These crimes are motivated by prejudice and hate.
They have been unable to overcome their hates and fears. Verb
He was a cruel tyrant who was hated and feared by his people.
She hated them for betraying her.
They were political rivals who truly hated each other.
What is it that you hate about him most?
children whose families have taught them to hate
They hate being apart from each other.
I hate the idea of leaving my mother alone all week. See More
Recent Examples on the Web
The most prominent example of the cultural ascension of online child hate is probably the discourse over adults being asked to switch seats with parents of small kids on airplanes.—Ej Dickson, Rolling Stone, 28 Nov. 2023 Most of these channels include content related to right-wing extremism and other forms of radicalized hate.—Vittoria Elliott, WIRED, 28 Nov. 2023 Holland and the production team have spoken out against the messages of hate, continuing to urge audiences to not look away from the ongoing humanitarian crisis and to resist the dehumanizing narrative spread by government authorities.—Elsa Keslassy, Variety, 21 Nov. 2023 Harris’ husband, Doug Emhoff, who is the first Jewish spouse of a president or vice president, spoke to the group about his work to combat antisemitism and hate.—Queenie Wong, Los Angeles Times, 21 Nov. 2023 This is an outrageous, outrageous type of hate that's being expressed.—Danielle Wallace, Fox News, 19 Nov. 2023 Students at the University of Connecticut have called on the university to do more to address hate incidents on campus.—Fiona Glisson, NBC News, 18 Nov. 2023 Israel-Hamas War: Timeline and key developments in month of war
Both pro-Palestinian and pro-Israel community leaders in the U.S. say hate and violence are not a part of their messaging.—Kiara Alfonseca, ABC News, 15 Nov. 2023 But this story explores an incident that has yielded few headlines: an act of hate against pro-Palestinian students at the University of Texas at Austin.—Elizabeth Both, NBC News, 13 Nov. 2023
Here are a few thoughts on how to help your colleagues and employees see the plus side of AI:
Explain how AI and Generative AI can help reduce the joyless tasks that people hate.—Deborah Lovich, Forbes, 29 Nov. 2023 Or just hate constantly having to dump your vacuum's debris?—Andrea Navarro, Glamour, 27 Nov. 2023 These were the episodes in which viewers met Rachel’s sister Amy (Christina Applegate) for the first time and learned why Chandler hates Thanksgiving, what souvenirs Rachel saved from her relationship with Ross and how Chandler and Monica first met (a bad start that led to him losing his toe).—Jackie Strause, The Hollywood Reporter, 23 Nov. 2023 Music Daryl Hall on the ups and downs of duo-dom, his secrets to aging well and hating Jann Wenner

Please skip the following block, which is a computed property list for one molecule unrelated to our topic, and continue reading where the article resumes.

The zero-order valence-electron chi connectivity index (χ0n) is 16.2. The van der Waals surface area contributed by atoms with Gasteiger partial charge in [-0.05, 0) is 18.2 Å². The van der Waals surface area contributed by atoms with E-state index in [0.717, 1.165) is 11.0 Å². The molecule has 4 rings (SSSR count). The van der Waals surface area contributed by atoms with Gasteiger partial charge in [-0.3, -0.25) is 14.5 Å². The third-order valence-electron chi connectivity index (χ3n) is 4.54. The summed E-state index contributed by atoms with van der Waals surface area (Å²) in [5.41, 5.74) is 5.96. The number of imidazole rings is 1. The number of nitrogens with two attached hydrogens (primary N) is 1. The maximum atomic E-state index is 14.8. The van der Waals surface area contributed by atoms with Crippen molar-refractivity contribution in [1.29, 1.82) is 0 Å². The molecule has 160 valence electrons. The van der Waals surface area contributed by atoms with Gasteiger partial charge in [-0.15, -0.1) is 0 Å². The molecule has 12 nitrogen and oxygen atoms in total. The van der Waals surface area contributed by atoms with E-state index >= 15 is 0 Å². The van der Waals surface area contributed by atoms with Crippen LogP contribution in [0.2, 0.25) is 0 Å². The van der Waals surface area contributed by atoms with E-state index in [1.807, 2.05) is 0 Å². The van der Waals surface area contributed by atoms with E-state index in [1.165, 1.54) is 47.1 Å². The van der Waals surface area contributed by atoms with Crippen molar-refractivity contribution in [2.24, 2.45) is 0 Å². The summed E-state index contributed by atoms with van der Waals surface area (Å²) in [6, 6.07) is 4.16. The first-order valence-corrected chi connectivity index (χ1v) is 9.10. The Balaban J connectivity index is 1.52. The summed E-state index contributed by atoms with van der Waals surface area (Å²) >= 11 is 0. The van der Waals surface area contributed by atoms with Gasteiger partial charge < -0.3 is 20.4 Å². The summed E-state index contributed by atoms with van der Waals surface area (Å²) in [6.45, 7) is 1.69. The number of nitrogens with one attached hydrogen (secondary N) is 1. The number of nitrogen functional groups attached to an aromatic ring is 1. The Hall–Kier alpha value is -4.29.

March 28, 2022
The two met in 1967 while escaping a shooting between rival gangs near Philadelphia.—Emily St. Martin, Los Angeles Times, 22 Nov. 2023 Since the October 7 attack on Israel, hate groups also have attempted to latch onto the pro-Palestinian movement to push their own antisemitism-promoting agenda.—Donie O'Sullivan, CNN, 14 Nov. 2023 Oliver has even been accused of hating birds by Save the Kiwi’s Erin Reilly.—Larisha Paul, Rolling Stone, 14 Nov. 2023 The second big change to Gmail starting in 2024 concerns something everyone hates, namely spam.—Davey Winder, Forbes, 13 Nov. 2023 Networkers get most of their motivation from building relationships with colleagues and are more likely to hate working from home.—Ryan Hogg, Fortune Europe, 10 Nov. 2023 See More
These examples are programmatically compiled from various online sources to illustrate current usage of the word 'hate.' Any opinions expressed in the examples do not represent those of Merriam-Webster or its editors. Send us feedback about these examples.
Middle English, probably derivative of haten "to hate entry 2," replacing hete "hate, hatred," going back to Old English, going back to Germanic *hatiz- (whence, also inflected as an i-stem as in Old English, Old Saxon heti "hatred," and, inflected as a neuter strong noun, Old Norse hatr "hatred, spite" and Gothic hatis "anger, enmity"), perhaps going back to Indo-European *ḱh2d-es-, derivative of a base *ḱeh2d- "grief, pain, hatred," whence, with different ablaut grades and suffixation, Oscan cadeis (genitive singular) "ill will," Middle Irish cais "love, hatred," Old Welsh cás "bitterness, hatred" (Celtic from a derivative *ḱh2d-ti-), Greek kêdos (neuter) "care, grief, (in plural) funeral rites, mourning, connection by marriage," Avestan sādra- "grief, pain, calamity"
Though this Indo-European etymon is generally accepted in etymological dictionaries of the relevant older languages, the semantic relations are far from transparent, in particular the relation between "grief, mourning, care" (Greek, Iranian) and "hatred" (Germanic, Italic, and Celtic, though the ambiguity of the Irish word is peculiar).
Middle English haten, going back to Old English hatian, going back to Germanic *hatōjan- (whence Old Saxon haton "to hate," Old High German hazzōn, Old Norse hata,), derivative from the base of *hatiz-hate entry 1